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Old 08-05-2010, 10:29 AM   #11
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Maple syrup and honey are both hygroscopic in nature. That is, they absorb the moisture from organizms and soft tissues, such as meat. This is because of the extremly high sugar content. Nothing grows in honey, though some spores can exist in the sticky stuff, but not grow until more liquid is added. Syrup has more liquid in its sugar/liquid ratio. There are very few molds or other organisms that can live in it, and fortunately for us, are harmless to us, though they taste nasty. Though there is water in maple syrup, it is unavailable to most organisms. Instead, the sugar sucks the moisture out of them and they die.

As was previously stated by others, simply skim the mold from the top of the syrup, and then, if still feel funny about it, Carefully wipe the jar where any mold might have grown, and transfer the syrup to a clean, sterilized container.

In the Eastern U.S., and the Great Lakes region, people have been doing this with syrup for centuries, and I've never known anyone to get sick from eating maple syrup.

As with all things, use your best judgment. If you are uncomfortable using maple syrup, or any other food, throw it out. Myself, I've got the proverbial cast iron stomach. I'd skim it and use it.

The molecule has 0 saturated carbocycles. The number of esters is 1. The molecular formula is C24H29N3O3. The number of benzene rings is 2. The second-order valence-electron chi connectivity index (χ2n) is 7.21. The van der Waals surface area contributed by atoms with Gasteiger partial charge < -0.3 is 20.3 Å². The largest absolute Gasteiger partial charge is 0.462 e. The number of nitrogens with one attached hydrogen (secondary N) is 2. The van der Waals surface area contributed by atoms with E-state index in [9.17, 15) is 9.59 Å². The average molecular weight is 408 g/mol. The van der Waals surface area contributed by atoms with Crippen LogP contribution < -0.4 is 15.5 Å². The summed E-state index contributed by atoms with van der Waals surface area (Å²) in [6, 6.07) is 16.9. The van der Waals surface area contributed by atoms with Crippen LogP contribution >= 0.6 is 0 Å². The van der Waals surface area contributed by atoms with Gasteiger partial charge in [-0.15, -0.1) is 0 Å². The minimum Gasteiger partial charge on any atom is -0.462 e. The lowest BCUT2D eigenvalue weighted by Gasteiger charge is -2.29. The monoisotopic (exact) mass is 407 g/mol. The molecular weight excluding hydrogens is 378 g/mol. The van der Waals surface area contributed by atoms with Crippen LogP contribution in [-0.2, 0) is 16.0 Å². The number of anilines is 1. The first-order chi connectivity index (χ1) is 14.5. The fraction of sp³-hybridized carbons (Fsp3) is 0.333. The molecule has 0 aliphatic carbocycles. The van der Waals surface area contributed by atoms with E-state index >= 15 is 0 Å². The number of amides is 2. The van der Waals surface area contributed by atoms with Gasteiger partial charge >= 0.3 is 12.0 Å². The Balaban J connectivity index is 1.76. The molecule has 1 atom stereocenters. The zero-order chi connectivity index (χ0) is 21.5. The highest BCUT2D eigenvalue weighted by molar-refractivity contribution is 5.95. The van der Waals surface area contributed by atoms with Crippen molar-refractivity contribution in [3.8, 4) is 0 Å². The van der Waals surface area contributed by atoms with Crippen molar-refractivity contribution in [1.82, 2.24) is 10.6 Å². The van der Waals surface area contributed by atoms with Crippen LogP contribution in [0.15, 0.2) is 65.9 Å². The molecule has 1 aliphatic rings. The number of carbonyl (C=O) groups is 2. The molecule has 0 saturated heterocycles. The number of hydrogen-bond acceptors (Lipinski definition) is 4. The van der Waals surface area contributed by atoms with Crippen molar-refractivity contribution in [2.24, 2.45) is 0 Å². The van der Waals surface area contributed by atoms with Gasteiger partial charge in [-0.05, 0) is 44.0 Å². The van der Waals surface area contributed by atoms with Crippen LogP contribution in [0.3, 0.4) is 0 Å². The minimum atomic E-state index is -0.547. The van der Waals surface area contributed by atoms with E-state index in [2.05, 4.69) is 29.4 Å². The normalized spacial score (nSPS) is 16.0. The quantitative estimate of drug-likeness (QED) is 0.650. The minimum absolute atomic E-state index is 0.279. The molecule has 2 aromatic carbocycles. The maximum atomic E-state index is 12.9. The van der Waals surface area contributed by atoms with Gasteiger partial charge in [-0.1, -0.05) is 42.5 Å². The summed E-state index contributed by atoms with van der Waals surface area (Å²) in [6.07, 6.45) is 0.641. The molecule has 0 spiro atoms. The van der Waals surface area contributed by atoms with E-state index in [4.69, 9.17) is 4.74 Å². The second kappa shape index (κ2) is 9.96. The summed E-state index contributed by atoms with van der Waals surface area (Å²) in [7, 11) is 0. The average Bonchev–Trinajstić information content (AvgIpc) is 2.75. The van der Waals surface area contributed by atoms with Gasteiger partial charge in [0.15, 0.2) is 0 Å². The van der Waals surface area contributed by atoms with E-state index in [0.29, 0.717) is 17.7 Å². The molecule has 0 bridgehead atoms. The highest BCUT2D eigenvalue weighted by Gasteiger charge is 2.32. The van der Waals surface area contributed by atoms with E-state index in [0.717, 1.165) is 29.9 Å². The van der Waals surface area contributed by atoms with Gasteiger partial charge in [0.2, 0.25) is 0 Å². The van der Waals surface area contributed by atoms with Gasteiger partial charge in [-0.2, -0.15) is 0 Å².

Seeeeeeeya; Goodweed of the North
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Old 08-05-2010, 10:58 AM   #12
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I refrigerate my maple syrup. Before using I pour the desired amount in a small pitcher and microwave until warm.
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Old 08-05-2010, 01:27 PM   #13
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Quote:
Originally Posted by recipedirect View Post
I refrigerate my maple syrup. Before using I pour the desired amount in a small pitcher and microwave until warm.
Yes. Exactly what we do in our house.
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Old 08-05-2010, 02:19 PM   #14
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Quote:
Originally Posted by Kayelle View Post
I knew that would be the question.

Back to the tried and true answer....."when in doubt, throw it out".
I tend to agree with you, Kayelle. hmmmm my maple syrup is in a tin can. I can't see what's going on inside there.
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Old 08-08-2010, 04:31 AM   #15
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If the black mold is only growing around the inside of the lid of the bottle and not in the bottle itself, wouldn't the contents be safe as long as they don't/haven't touched the mold?
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Old 11-03-2010, 10:30 AM   #16
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I wouldn't dare it Phaedra

After all, it's not THAT expensive!

Usually, if you have mold growing it's because the bottle is not completely sealed and some air has gotten into the maple syrup bottle.

A finelly sealed maple syrup bottle will last easily up to 3 years unopened.
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